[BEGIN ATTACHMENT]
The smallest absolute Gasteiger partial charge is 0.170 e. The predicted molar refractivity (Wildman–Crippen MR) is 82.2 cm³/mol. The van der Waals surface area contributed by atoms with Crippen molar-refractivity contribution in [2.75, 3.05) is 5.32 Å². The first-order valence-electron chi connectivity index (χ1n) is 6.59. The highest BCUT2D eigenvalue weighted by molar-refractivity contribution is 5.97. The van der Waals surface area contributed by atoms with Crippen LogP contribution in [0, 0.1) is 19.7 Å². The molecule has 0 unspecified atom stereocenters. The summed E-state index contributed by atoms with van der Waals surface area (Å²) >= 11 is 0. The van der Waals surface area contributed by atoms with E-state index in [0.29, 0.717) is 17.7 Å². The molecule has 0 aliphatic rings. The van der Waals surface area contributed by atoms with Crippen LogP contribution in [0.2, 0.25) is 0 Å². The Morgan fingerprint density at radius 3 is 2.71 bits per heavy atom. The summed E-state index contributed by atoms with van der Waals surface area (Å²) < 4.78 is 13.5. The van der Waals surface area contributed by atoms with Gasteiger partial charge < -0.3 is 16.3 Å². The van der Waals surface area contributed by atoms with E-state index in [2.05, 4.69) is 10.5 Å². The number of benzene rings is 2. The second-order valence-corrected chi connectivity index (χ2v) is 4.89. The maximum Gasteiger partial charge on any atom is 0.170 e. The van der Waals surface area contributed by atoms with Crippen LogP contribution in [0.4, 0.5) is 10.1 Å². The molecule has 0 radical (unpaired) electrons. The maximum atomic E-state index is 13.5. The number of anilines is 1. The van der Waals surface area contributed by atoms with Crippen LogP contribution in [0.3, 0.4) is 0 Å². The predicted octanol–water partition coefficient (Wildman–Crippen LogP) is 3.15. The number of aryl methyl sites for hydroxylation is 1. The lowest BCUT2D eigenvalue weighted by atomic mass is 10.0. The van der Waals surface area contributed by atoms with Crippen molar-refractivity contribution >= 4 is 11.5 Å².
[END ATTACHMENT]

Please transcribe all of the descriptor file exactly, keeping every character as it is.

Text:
The smallest absolute Gasteiger partial charge is 0.170 e. The predicted molar refractivity (Wildman–Crippen MR) is 82.2 cm³/mol. The van der Waals surface area contributed by atoms with Crippen molar-refractivity contribution in [2.75, 3.05) is 5.32 Å². The first-order valence-electron chi connectivity index (χ1n) is 6.59. The highest BCUT2D eigenvalue weighted by molar-refractivity contribution is 5.97. The van der Waals surface area contributed by atoms with Crippen LogP contribution in [0, 0.1) is 19.7 Å². The molecule has 0 unspecified atom stereocenters. The summed E-state index contributed by atoms with van der Waals surface area (Å²) >= 11 is 0. The van der Waals surface area contributed by atoms with E-state index in [0.29, 0.717) is 17.7 Å². The molecule has 0 aliphatic rings. The van der Waals surface area contributed by atoms with Crippen LogP contribution in [0.2, 0.25) is 0 Å². The Morgan fingerprint density at radius 3 is 2.71 bits per heavy atom. The summed E-state index contributed by atoms with van der Waals surface area (Å²) < 4.78 is 13.5. The van der Waals surface area contributed by atoms with Gasteiger partial charge < -0.3 is 16.3 Å². The van der Waals surface area contributed by atoms with E-state index in [2.05, 4.69) is 10.5 Å². The number of benzene rings is 2. The second-order valence-corrected chi connectivity index (χ2v) is 4.89. The maximum Gasteiger partial charge on any atom is 0.170 e. The van der Waals surface area contributed by atoms with Crippen LogP contribution in [0.4, 0.5) is 10.1 Å². The molecule has 0 radical (unpaired) electrons. The maximum atomic E-state index is 13.5. The number of anilines is 1. The van der Waals surface area contributed by atoms with Crippen LogP contribution in [0.3, 0.4) is 0 Å². The predicted octanol–water partition coefficient (Wildman–Crippen LogP) is 3.15. The number of aryl methyl sites for hydroxylation is 1. The lowest BCUT2D eigenvalue weighted by atomic mass is 10.0. The van der Waals surface area contributed by atoms with Crippen molar-refractivity contribution >= 4 is 11.5 Å².